Wednesday, June 17, 2020

College arms, bloodlines tell the story for Diamondbacks in MLB draft

Posted By on Wed, Jun 17, 2020 at 2:00 PM

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PHOENIX – The first time Deric Ladnier, the Diamondbacks’ director of amateur scouting, saw Bryce Jarvis, he knew he wasn’t ready for the big leagues.

“The stuff that was coming out was very marginal. And I remember telling (his father Kevin Jarvis), I said, ‘I like him. He’s not where he needs to be,’” Ladnier said about Bryce in high school. “This is the  perfect guy that I think needs to go to college and prove that he’s going to be something. And his dad was adamant about he’s going to be something.”

Prove it he did, as Jarvis became a first-round pick (No. 18 overall) for the Diamondbacks in the 2020 Major League Draft last Wednesday. The team further indicated a desire to stockpile top-line pitching talent by selecting Miami’s Slade Cecconi No. 33 overall with its competitive balance round A selection.

Jarvis, whose father Kevin played and scouted for the club, compiled a 0.67 ERA in 27 innings pitched in his 2020 junior season. He hurled a 15-strikeout perfect game with his father in attendance in February, a brilliant highlight in an otherwise abbreviated season due to the spread of COVID-19.

“The college guys, even Bryce and Slade, we probably got four or five starts out of them this year,” general manager Mike Hazen said.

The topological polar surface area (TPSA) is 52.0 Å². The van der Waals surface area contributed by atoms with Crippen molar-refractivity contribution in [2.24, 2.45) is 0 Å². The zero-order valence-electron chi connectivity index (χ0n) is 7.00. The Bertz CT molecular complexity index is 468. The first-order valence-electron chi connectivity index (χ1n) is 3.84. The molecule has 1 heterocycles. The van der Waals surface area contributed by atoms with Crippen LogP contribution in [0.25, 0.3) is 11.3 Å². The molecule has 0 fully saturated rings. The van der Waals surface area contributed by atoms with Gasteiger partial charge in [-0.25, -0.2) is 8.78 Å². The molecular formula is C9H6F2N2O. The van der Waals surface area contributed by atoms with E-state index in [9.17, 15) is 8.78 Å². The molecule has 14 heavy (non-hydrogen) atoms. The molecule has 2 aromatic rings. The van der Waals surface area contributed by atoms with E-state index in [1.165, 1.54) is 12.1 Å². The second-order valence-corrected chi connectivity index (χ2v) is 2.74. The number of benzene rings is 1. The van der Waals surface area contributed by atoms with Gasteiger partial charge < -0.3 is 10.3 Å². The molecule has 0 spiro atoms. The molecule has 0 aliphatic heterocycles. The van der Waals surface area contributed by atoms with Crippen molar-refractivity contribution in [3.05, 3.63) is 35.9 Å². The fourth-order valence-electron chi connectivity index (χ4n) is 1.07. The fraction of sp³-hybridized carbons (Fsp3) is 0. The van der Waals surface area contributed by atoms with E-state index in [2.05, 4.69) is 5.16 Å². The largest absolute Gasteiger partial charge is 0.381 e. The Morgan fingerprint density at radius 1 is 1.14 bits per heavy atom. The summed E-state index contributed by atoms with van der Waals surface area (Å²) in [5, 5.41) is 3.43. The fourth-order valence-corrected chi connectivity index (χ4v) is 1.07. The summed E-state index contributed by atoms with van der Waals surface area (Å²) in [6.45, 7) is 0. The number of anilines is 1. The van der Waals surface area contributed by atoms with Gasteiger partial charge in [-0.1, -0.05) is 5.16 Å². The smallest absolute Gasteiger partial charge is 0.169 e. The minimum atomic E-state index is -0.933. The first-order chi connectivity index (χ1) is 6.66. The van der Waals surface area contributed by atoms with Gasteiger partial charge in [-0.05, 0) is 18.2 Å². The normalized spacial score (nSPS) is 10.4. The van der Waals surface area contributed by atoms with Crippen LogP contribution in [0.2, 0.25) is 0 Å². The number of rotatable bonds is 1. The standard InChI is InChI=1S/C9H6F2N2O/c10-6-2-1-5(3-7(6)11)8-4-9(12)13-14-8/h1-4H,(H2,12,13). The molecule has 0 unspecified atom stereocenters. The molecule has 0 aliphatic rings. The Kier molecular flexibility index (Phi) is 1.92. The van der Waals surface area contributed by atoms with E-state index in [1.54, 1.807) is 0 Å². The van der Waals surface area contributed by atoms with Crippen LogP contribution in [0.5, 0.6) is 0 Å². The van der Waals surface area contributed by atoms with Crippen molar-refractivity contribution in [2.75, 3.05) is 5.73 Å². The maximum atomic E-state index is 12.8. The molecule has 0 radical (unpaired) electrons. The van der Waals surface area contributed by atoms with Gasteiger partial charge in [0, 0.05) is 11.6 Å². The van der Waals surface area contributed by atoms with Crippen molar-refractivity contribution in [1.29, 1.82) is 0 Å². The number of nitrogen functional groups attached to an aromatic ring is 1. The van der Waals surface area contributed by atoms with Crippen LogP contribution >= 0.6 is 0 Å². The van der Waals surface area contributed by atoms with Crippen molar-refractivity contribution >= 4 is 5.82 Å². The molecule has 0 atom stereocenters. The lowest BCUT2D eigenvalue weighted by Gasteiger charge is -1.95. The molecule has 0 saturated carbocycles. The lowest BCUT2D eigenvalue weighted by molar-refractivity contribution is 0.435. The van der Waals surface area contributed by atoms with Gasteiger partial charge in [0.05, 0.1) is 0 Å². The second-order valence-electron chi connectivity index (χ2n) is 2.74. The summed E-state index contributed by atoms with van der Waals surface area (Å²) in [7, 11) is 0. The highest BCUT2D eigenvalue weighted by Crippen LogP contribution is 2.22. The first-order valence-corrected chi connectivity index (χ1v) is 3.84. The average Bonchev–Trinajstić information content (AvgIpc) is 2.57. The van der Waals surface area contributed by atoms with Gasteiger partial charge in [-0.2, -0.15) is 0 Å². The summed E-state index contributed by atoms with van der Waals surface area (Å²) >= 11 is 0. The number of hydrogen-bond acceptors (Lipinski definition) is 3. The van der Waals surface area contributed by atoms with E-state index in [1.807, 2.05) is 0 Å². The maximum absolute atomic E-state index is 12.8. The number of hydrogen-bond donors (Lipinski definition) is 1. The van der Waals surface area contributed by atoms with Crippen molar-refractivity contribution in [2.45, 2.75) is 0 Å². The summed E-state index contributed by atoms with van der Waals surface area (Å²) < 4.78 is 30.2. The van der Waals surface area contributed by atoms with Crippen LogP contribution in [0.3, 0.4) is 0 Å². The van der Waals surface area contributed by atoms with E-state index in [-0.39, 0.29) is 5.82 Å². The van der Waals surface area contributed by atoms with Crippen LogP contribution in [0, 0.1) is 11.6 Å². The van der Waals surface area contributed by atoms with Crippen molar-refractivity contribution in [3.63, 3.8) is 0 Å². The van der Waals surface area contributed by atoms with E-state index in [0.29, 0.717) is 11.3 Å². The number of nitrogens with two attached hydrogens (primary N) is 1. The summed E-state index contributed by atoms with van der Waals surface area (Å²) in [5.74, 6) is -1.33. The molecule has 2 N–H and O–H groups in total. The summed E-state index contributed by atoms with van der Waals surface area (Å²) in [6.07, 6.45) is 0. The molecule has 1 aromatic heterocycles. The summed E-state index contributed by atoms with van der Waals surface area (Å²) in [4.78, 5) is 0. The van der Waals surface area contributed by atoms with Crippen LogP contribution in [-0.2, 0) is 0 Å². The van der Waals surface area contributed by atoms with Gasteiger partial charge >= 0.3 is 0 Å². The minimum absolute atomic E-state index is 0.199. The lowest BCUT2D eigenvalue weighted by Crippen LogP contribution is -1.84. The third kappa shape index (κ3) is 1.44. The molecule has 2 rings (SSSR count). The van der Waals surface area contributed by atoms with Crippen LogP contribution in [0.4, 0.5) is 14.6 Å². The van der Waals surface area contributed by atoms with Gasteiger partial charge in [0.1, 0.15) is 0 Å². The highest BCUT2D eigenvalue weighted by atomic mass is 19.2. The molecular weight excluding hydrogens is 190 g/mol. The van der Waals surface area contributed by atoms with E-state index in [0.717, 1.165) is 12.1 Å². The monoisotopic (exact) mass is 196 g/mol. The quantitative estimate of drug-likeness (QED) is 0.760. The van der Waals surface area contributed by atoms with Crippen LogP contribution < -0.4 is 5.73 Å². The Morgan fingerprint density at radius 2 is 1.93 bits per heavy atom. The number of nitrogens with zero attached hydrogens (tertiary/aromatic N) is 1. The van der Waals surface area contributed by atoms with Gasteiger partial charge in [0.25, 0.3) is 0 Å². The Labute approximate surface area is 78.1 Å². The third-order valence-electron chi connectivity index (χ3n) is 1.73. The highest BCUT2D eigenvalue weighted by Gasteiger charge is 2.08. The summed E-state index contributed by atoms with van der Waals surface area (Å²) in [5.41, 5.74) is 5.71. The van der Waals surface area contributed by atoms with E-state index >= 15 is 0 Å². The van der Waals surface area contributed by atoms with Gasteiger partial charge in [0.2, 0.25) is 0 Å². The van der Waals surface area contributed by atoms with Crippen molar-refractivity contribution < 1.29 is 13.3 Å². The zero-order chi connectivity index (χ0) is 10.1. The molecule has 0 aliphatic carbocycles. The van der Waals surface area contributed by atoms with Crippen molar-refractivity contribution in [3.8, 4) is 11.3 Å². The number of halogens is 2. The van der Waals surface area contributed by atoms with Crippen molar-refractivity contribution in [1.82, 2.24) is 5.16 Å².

Cecconi entered the 2020 season as a Baseball America third-team All-American selection and posted a 3.80 ERA in four starts and 21⅓ innings pitched. He was named a freshman All-American by Collegiate Baseball in 2019 after going 5-4 with a 4.19 ERA in 80 innings pitched.

Hazen was particularly impressed with how Jarvis took the initiative to learn about the emerging field of pitch design. He made a trip to Driveline Baseball in Washington to learn about spin rate, spin direction and spin efficiency, pitch analytics measured by high-speed cameras. He took this knowledge and incorporated it into his training sessions at Duke.

“It’s actually one of the things that sort of intrigued us a lot about Bryce,” Hazen said. “He’s 22 years old, but the polish, the use of his pitches already, we feel is pretty well developed because of that.”

Jarvis said his father’s presence during his childhood helped him understand what it took to be a successful major leaguer.

“Some of my best memories are definitely from hanging out with my dad or on the field from when I was younger,” Jarvis said. “I think he gave me a very unique insight into baseball as a profession and not just a hobby or a sport you like to play after school.”

Kevin Jarvis recently stepped away from his job to follow Bryce’s career, a role reversal from when they were both younger. This came in handy early in the 2020 season.

“He was at the Cornell game this past season when I threw a perfect game, and that was a special moment to have him there and my mom there as well, be able to share that with them,” Bryce Jarvis said.

On the draft’s second day, the club selected left-hander Liam Norris, infielder AJ Vukovich and right-hander Brandon Pfaadt.

Jarvis and Cecconi should eventually help bolster a rotation that lost Taijuan Walker to free agency and contains pending free agents in Robbie Ray and Mike Leake. The Diamondbacks signed free agent Madison Bumgarner to a five-year contract this offseason and have 2019 trade deadline acquisition Zac Gallen under team control through 2022.

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